Magic Mike XXL picks up some time after the events of the first – Channing Tatum’s Mike Lane has gotten out of the male entertainment business and is running his own furniture design company, ostensibly living out his dream with Brooke, his love interest from the first film. But there’s trouble in paradise, and when his old stripper friends blow into town on their way to Myrtle Beach for the annual stripper convention, it doesn’t take much convincing for Mike to jump back in the van. With Matthew McConaughey’s Dallas, their MC and leader, out of the picture (having taken off to Europe with Alex Pettyfer’s The Kid to start a new show), Mike has a drastic proposal for the gang – for their last ride, they should come up with new routines that reflect who they really are, and go out with a bang.
The first instalment gave us a surprisingly dark and honest picture of the milieu of male entertainment – paired with Soderbergh’s dialogue-heavy, exposition-light style, it gave its audience an insight into a world of excess, of substance abuse, and its subsequent affect on human relationships. The characters of Magic Mike live and breathe an industry determined to find and give pleasure. In the hands of Soderbergh’s longtime First AD Gregory Jacobs, XXL becomes about getting back to what is at the heart of a male entertainer’s job – giving pleasure to women.
The female gaze is put back at the centre of the picture as the boys travel to Myrtle Beach and rediscover what they do, from making a gas station employee smile to satisfying thousands of women at the stripper convention. In doing so, they create routines that come from the heart in an inevitable training montage – and yes, it plays as cheesily as it reads, giving each male entertainer his moment in the spotlight with personalised choreography. The end result is a mutually beneficial relationship – the pleasure becomes two-sided and the performance is not so much exploitation as celebration, as the boys learn to love what they do again while putting female pleasure first.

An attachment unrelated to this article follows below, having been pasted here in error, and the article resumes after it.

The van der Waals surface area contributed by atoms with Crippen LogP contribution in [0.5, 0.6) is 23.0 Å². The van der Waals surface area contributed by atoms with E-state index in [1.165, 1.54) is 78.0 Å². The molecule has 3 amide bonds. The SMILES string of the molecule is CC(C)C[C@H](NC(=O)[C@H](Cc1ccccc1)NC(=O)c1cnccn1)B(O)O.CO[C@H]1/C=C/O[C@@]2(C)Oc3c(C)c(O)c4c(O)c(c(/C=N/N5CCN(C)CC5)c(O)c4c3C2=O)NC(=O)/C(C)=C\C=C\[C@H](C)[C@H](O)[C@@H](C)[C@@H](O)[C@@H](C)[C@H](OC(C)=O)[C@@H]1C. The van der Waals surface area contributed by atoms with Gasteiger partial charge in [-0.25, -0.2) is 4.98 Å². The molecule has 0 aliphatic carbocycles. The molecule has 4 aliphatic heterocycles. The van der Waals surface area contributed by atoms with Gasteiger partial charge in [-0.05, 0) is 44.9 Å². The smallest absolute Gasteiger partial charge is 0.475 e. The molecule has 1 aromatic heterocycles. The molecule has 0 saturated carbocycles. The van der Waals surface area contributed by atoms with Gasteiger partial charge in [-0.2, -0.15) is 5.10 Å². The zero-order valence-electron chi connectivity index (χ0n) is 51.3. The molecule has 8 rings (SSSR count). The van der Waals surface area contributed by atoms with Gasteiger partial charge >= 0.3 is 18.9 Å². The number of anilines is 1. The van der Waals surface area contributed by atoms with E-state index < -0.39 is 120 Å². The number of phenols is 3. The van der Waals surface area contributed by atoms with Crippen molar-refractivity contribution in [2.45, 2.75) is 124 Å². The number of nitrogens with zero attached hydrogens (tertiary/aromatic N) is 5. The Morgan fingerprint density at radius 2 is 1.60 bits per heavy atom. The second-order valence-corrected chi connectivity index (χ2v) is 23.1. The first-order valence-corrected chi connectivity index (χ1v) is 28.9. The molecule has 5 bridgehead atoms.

The film is very loosely plotted – the road trip to Myrtle Beach provides a very basic structure for the film but it meanders comfortably between encounters and audiences. This can mean that it loses momentum and pace, and the finale performance at the convention does feel overly long.
Tatum proves his star status and comedic chops as the film’s grounding presence. He embraces his own objectification by the industry with aplomb, and plays the deadpan humour of the character with plenty of laughs. Joe Manganiello, Matt Bomer, Kevin Nash and Adam Rodrigeuz all deliver solid turns as larger than life personalities, and without Matthew McConaughey’s Dallas pulling focus, there’s a sense of growth in those roles. Tatum’s straight man Mike is even more crucial amongst his more absurd colleagues, and he balances them out well.
One of the film’s most compelling and engaging performances comes from Jada Pinkett Smith as Rome, Mike’s old boss and flame and their new MC. Rome runs a subscription-based exclusive set-up in Savannah, Georgia. Empress of all she surveys, in the film’s slower moments, you can’t help but wish for a Rome spin-off film as she slinks around on screen, emanating a quiet power.
Elizabeth Banks is excellent in a small role as Rome’s protégée, and Donald Glover appears as one of Rome’s more charming employees (for extra points for those playing at home, imagine that Community’s Troy Barnes has somehow ended up in Savannah).
Despite stepping back from directing this one, Soderbergh is still very much a presence in the film – more obviously, as the DOP and editor under his usual pseudonyms, and more abstractly in the stylistic influences of the films. Sequences in which characters have serious conversations while their competitor strippers practice cowboy routines in the background show their inheritance pretty clearly. At times it feels like there could be more of that depth-of-frame or full use of the scene, but Jacobs handles himself well in a large shadow.
I highly doubt anyone will go into Magic Mike XXL with the wrong expectations – the film is very frank about what it offers and very efficient in delivering it. Fans of the first will be very happy with what they get, and those encountering our strippers-with-hearts-of-gold for the first time may be pleasantly surprised.